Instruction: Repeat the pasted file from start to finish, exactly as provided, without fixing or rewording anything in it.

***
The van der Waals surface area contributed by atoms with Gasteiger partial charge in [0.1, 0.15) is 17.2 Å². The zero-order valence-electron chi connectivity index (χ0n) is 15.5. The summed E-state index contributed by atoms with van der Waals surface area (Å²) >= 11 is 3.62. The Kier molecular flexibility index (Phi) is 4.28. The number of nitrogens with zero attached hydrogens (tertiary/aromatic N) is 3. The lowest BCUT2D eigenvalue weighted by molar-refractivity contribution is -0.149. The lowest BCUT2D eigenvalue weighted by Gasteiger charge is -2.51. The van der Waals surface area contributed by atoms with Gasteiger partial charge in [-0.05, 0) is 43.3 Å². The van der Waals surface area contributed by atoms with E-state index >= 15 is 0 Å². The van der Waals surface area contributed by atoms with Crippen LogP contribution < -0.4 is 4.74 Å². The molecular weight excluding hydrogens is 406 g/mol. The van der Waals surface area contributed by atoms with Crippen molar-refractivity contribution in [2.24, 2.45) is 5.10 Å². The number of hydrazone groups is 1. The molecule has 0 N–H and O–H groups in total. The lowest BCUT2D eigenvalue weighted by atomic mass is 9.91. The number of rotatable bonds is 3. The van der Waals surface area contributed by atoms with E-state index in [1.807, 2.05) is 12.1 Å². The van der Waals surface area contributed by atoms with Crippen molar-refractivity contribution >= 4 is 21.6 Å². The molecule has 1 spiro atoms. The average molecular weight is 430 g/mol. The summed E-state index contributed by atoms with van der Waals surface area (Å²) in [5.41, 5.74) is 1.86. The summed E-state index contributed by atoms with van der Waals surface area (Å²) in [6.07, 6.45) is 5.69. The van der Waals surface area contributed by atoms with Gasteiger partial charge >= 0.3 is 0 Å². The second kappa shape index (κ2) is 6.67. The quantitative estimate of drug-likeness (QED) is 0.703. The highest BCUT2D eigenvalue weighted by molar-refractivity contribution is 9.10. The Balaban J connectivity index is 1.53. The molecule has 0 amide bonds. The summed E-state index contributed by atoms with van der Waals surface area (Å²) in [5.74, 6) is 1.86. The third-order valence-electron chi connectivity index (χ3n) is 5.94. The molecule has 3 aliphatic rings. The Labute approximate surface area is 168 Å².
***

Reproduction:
The van der Waals surface area contributed by atoms with Gasteiger partial charge in [0.1, 0.15) is 17.2 Å². The zero-order valence-electron chi connectivity index (χ0n) is 15.5. The summed E-state index contributed by atoms with van der Waals surface area (Å²) >= 11 is 3.62. The Kier molecular flexibility index (Phi) is 4.28. The number of nitrogens with zero attached hydrogens (tertiary/aromatic N) is 3. The lowest BCUT2D eigenvalue weighted by molar-refractivity contribution is -0.149. The lowest BCUT2D eigenvalue weighted by Gasteiger charge is -2.51. The van der Waals surface area contributed by atoms with Gasteiger partial charge in [-0.05, 0) is 43.3 Å². The van der Waals surface area contributed by atoms with E-state index >= 15 is 0 Å². The van der Waals surface area contributed by atoms with Crippen LogP contribution < -0.4 is 4.74 Å². The molecular weight excluding hydrogens is 406 g/mol. The van der Waals surface area contributed by atoms with Crippen molar-refractivity contribution in [2.24, 2.45) is 5.10 Å². The number of hydrazone groups is 1. The molecule has 0 N–H and O–H groups in total. The lowest BCUT2D eigenvalue weighted by atomic mass is 9.91. The number of rotatable bonds is 3. The van der Waals surface area contributed by atoms with E-state index in [1.807, 2.05) is 12.1 Å². The van der Waals surface area contributed by atoms with Crippen molar-refractivity contribution >= 4 is 21.6 Å². The molecule has 1 spiro atoms. The average molecular weight is 430 g/mol. The summed E-state index contributed by atoms with van der Waals surface area (Å²) in [5.41, 5.74) is 1.86. The summed E-state index contributed by atoms with van der Waals surface area (Å²) in [6.07, 6.45) is 5.69. The van der Waals surface area contributed by atoms with Gasteiger partial charge >= 0.3 is 0 Å². The second kappa shape index (κ2) is 6.67. The quantitative estimate of drug-likeness (QED) is 0.703. The highest BCUT2D eigenvalue weighted by molar-refractivity contribution is 9.10. The Balaban J connectivity index is 1.53. The molecule has 0 amide bonds. The summed E-state index contributed by atoms with van der Waals surface area (Å²) in [5.74, 6) is 1.86. The third-order valence-electron chi connectivity index (χ3n) is 5.94. The molecule has 3 aliphatic rings. The Labute approximate surface area is 168 Å².